Responding aggressively to competition from the ports of Vancouver and Prince Rupert that has cost it a nearly 5 percent loss of market share of Pacific Northwest import volume since 2014, Seattle is moving forward with a redevelopment program that will consolidate container operations in its outer harbor.
The proposed redevelopment plan for the 185-acre Terminal 5 will move container operations from two terminals in the congested downtown core and increase supply chain efficiency at two larger terminals in the harbor’s West Waterway with $300 million in infrastructure improvements. Port commissioners from Seattle and Tacoma, operating under the Northwest Seaport Alliance (NWSA), moved the plan forward on Tuesday, with a final vote scheduled for Feb. 26.
NWSA officials on Tuesday considered staff recommendations to lease the vacant Terminal 5 to SSA Marine and Terminal Investment Limited for 32 years as they move container operations from Terminals 30 and 46 to the larger, less-congested Terminal 18, which is also operated by SSA Marine, or to Terminal 5, which was formerly occupied by APL.
The Pacific Northwest ports are engaged in an intensive battle with Vancouver and Prince Rupert, Canada, and to a degree with California’s container ports, and even East Coast ports, in the US import and export trade with Asia. Vancouver and Prince Rupert, which have direct intermodal service to Chicago and the Midwest, have increased their share of Asian imports through the Pacific Northwest region to 63 percent last year from 58.2 percent in 2014, while the NWSA’s share of regional trade dropped to 37 percent, according to PIERS, a sister product of JOC.com.
The NWSA’s total international container volume, including loaded imports and exports and empty containers, stood at 3.1 million TEU in calendar year 2018, an increase of 3.9 percent over 2017. Laden imports increased 6.1 percent and laden exports were up 1.6 percent, according to statistics from the NWSA.
Port leaders are pushing a program of infrastructure enhancements, process improvements, and terminal consolidation to reduce supply chain transportation costs and better position the NWSA to compete for market share in the largest North American trade lane. “Competition for Asia-Pacific trade among North American West Coast ports has become particularly fierce over the last few years, as marine cargo carriers have consolidated operations into larger vessels with fewer port calls,” the port stated in a release outlining the planned improvements.
This spring, Matson Navigation will move its Hawaii service from T-30 to the south berth of T-5. Container cargo handled by Total Terminals International at T-46 will move to T-18, and $300 million in infrastructure improvements will be launched. New opportunities will be developed for T-30 and T-46, possibly handling breakbulk and project cargo and a cruise terminal serving Seattle’s downtown.
With its 50-foot water depth and on-dock rail yard, T-5 will be redeveloped to handle the largest mega-ships currently able to call US ports — up to 18,000 TEU of capacity — and intermodal rail cargo to the Midwest and East Coast. The NWSA is attempting to improve its competitive position, especially in relation to Vancouver and Prince Rupert, for intermodal traffic to the eastern half of the US, where two-thirds of the US population resides.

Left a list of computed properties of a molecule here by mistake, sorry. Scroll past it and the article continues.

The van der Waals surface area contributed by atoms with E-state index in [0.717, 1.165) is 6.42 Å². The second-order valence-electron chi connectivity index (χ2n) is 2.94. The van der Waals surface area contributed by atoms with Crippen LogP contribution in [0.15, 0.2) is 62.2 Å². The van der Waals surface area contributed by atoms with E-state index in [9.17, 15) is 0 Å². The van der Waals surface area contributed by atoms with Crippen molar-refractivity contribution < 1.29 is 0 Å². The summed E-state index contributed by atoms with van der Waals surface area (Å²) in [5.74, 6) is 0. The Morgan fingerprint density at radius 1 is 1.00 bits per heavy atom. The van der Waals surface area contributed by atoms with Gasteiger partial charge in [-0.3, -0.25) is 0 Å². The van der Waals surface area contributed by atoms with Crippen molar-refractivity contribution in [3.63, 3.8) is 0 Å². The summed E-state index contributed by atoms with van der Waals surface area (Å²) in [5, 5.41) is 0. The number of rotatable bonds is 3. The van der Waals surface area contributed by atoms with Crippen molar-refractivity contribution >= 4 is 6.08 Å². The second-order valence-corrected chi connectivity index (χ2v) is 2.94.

The strategy is to reduce cargo-handling costs and intermodal rail hand-offs from vessel to train, so the Seattle-Tacoma gateway can better compete with Vancouver and Prince Rupert. Those ports have the advantage of intermodal rates charged by the Canadian National and Canadian Pacific railroads that are $400-600 lower per container to the US Midwest than rates charged by the Union Pacific and BNSF railroads, according to a study by Ocean Shipping Consultants. In addition, the Canadian ports benefit from a joint federal and provincial effort to support the seaports. “The British Columbia ports of Vancouver and Prince Rupert have grown substantially over the last decade, as the Canadian government directly invests in port infrastructure, while the US government does not,” the NWSA stated.
A 2018 NWSA study that detailed the costs of shipping through Seattle-Tacoma to Chicago versus Vancouver and Prince Rupert concluded that due to lower intermodal and infrastructure-related costs, shippers save about $400 per container through the Canadian gateway to Chicago. “Our port charge per container is less than $100. We could offer our facilities free of charge and still not come close to that number,” John Wolfe, CEO of the NWSA, told JOC.com last July.
The formerly competing ports of Seattle and Tacoma, separated by 30 miles, formed the NWSA in 2015, establishing a single gateway in the US Pacific Northwest. At the time, Wolfe said the four container terminals in North Harbor (Seattle) and five in South Harbor (Tacoma) were too many, and the NWSA would gradually combine facilities where possible and shift vessel calls to fewer but larger terminals that are served by rail.
Wolfe told JOC.com in 2017 the NWSA could eventually have just four large container terminals, two in Seattle and two in Tacoma. Just as carriers are consolidating through mergers and restructuring of their cooperation agreements, going from four vessel-sharing alliances to three larger alliances in 2017, Seattle and Tacoma are reengineering their harbor into a more efficient gateway, Wolfe said.